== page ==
Abbott and Costello Meet Frankenstein

08/13/2015 15:43

Film: Abbott and Costello Meet Frankenstein

Year: 1948

Director: Charles Barton

Writer: Robert Lees, Frederic I. Rinaldo and John Grant

Starring: Bud Abbott, Lou Costello and Lon Chaney Jr.



This film begins in London. Inside of a hotel room making a call is the Wolf Man, played by Lon Chaney Jr. He is making a call to the states and it is answered by Lou Costello. Along with his friend, played by Bud Abbott, they work a baggage claim. Chaney tells Costello not to let two boxes make it to the house of horrors in town until he gets there.

He is ignored though. We meet both of the female leads inside the baggage claim; one is really an insurance investigator who followed the boxes because they were insured for so much, she is played by Jane Randolph. The other is Costello’s girlfriend, who is played by Lenore Aubert. The new owner of the crates is upset with how they’re being treated. He is Frank Ferguson and he demands everything is inspected upon delivery.

Abbott and Costello go to the house of horrors to deliver the boxes and prove they aren’t damaged, but while this happens, Costello finds out that both Dracula, who is played by Bela Lugosi, and Frankenstein’s monster, who is played by Glenn Strange, are both very much alive and escape. The problem is that every time he sees them, Abbott is not around. When Ferguson shows up, both Lugosi and Strange are gone. He blames Abbott and Costello and they are taken to jail.

Lugosi then meets up with Aubert, who we realize wants to take Costello’s brain and put it inside the monster to make him completely obedient. Chaney arrives the day after to help them put a stop to Lugosi. He has to be locked in his room that night though, as he becomes the Wolf Man. Costello believes what Chaney is saying, but Abbott still doesn’t.

The following morning Aubert comes back to tell Costello the plans. There is another knock at the door and it is Randolph. She kisses Costello and wants to be his date to the ball. She is using him, thinking that he will lead them to crates. Abbott is upset that he doesn’t have a date and that Costello has two.

The three of them go to the island with the castle that Lugosi brought the monster to. There Randolph meets Charles Bradstreet, who is the professor helping Aubert. Randolph and Bradstreet take a liking to each other. While everyone is away, Abbott and Costello start to search the castle. Costello finds Strange and Lugosi in a hidden room. Upstairs, Randolph finds the hidden journal of Frankenstein and knows there is something up. Aubert finds her looking at it as well.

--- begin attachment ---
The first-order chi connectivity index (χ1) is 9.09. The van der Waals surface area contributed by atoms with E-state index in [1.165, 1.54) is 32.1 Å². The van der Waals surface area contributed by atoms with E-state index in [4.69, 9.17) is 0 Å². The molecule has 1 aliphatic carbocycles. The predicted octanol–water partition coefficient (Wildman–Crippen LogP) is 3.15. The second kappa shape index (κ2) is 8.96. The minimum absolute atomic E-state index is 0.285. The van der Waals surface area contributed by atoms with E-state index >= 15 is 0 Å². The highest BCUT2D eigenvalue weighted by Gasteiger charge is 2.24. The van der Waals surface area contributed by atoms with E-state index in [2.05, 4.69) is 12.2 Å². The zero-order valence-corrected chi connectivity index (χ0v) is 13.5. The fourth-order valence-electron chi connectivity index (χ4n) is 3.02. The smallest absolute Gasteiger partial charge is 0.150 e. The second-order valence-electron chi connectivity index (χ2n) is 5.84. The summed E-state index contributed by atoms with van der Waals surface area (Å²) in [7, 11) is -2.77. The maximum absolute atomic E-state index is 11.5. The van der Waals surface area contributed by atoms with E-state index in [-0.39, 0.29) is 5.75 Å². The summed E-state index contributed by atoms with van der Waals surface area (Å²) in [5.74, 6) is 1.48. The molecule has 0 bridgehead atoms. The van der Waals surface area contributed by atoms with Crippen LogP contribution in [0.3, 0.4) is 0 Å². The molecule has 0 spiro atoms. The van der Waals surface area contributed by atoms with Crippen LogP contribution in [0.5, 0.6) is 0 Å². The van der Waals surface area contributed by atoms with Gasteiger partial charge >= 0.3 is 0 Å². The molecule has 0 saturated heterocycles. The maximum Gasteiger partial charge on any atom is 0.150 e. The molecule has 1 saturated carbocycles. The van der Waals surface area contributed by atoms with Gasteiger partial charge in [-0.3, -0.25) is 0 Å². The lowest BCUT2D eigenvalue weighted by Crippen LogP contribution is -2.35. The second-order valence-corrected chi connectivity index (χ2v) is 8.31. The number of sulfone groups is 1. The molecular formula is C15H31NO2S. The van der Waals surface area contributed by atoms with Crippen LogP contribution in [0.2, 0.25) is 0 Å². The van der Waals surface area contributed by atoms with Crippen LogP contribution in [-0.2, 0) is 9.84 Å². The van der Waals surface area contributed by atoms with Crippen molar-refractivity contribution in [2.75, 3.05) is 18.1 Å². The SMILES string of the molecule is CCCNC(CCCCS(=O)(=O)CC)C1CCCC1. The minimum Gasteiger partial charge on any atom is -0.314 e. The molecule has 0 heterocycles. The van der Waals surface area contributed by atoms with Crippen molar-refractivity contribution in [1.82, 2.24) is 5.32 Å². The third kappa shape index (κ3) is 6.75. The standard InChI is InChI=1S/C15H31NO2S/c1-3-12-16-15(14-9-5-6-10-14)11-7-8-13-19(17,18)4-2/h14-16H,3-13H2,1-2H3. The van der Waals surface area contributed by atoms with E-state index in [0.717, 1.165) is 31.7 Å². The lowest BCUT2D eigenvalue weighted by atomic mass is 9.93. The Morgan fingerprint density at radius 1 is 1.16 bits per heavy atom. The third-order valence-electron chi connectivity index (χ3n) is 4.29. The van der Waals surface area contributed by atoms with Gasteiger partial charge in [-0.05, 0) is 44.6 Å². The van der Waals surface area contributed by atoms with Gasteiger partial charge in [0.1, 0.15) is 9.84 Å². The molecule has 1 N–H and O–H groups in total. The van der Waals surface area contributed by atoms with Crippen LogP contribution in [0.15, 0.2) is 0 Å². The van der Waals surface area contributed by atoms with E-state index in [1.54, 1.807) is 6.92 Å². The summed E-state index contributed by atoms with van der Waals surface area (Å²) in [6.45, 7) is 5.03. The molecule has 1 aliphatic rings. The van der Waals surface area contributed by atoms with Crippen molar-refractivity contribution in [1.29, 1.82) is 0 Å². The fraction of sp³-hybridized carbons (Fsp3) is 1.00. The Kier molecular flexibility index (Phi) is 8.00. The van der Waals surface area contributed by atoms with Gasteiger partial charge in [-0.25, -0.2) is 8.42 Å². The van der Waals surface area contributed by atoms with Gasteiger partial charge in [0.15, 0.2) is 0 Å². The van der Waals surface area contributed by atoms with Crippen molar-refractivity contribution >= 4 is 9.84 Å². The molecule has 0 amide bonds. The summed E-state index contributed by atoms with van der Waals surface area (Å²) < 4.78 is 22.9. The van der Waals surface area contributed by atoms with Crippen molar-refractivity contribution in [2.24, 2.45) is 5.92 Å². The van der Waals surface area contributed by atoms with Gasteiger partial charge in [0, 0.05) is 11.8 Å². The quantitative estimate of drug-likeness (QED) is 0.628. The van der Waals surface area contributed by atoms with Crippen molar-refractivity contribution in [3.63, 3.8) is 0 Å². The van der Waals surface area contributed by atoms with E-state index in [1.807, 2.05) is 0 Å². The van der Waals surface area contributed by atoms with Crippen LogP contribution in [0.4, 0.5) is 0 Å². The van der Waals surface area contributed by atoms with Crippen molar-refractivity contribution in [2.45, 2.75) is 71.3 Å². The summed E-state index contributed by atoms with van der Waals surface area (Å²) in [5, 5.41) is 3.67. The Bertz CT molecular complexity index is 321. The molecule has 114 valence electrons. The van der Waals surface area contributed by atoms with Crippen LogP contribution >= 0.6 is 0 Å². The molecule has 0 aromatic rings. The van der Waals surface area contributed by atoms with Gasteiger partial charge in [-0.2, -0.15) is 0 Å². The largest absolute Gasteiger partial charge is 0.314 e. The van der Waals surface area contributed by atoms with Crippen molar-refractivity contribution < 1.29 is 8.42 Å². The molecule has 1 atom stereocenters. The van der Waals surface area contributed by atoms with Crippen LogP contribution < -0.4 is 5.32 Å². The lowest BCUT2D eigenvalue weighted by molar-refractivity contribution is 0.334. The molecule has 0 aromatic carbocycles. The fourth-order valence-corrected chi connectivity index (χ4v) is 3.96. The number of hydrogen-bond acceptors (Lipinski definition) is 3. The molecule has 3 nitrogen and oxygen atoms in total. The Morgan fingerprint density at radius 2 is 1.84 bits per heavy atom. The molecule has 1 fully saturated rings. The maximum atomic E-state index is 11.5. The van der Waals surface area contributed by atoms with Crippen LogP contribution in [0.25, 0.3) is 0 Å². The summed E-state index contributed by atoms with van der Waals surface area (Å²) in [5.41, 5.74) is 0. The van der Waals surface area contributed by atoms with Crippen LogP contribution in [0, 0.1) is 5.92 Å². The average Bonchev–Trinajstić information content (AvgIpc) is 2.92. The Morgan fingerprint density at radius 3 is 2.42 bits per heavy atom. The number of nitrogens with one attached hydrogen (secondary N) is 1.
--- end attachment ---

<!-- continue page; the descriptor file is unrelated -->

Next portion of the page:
Before they leave, Lugosi goes to see them off, pretending to be a doctor. Aubert tries to stay back, but Lugosi ends up using his power of persuasion and biting her neck.

Can they stop Lugosi before he realizes his horrible plans? Can Chaney keep it together and help them before the full moon turns him into the terrible monster he is? Will anyone believe Costello?

This film is interesting in that, it is a comedy. Costello is hilarious to me and he plays very well off of Abbott, which was their bit and I can see why it was successful. On top of that though, it does carry a good storyline that was popular in the 1940s horror. What I really like about it is that this one actually has subplots that many of the films in the past lacked. I like how all of the different characters’ stories intertwine. The concept of putting a different brain in the Frankenstein Monster is one that I find interesting and I believe this is the first film to attempt this concept. An issue with this film is that is wraps-up quite abruptly though. I do feel it is pretty satisfying. This does violate some of the mythos of the vampire as he appears in a mirror. I also didn’t like that the Wolf Man doesn’t act like he should, because he can’t kill a certain character though.

The acting is really solid as well. As I’ve said, I’m a fan of the Abbott and Costello films. I love how they play off each other. Lugosi is good as the villain and just continues on the mythos of Dracula. Chaney is probably my favorite actor from this era. He doesn’t get a lot of screen time and we don’t get much from his as Talbot, but we see a lot of him as the Wolf Man. Strange doesn’t get a lot of screen time either, but he was a good monster. Both Aubert and Randolph are good to look at, but they are kind of horrible people trying to use Costello. I thought they did a good job in their roles.

The effects of the film were all practical except for the changing of Lugosi into a bat. It doesn’t look great, but I have a soft spot for it. The flying of the bat looked better in this film. The changing into the Wolf Man looked good the time we get to see it. The editing of the film was good. It builds tension while also mixing in the comedy of this film. The climax was solid. The score of the film really didn’t stand out to me, but it also doesn’t hurt the film.

If you like the old horror films, I would give this one a viewing. This film is from the 1940s and in black and white, so keep that in mind. It does blend that style of horror very well with humor which is fun to see. There are quite a few parts that had me laughing. If you’re not into the slapstick/play on words comedy of Abbott and Costello, I would avoid this one. If both of these things sound like something you’d be interested in, I would definitely recommend it. It isn’t the best, but it is enjoyable.


My Rating: 8 out of 10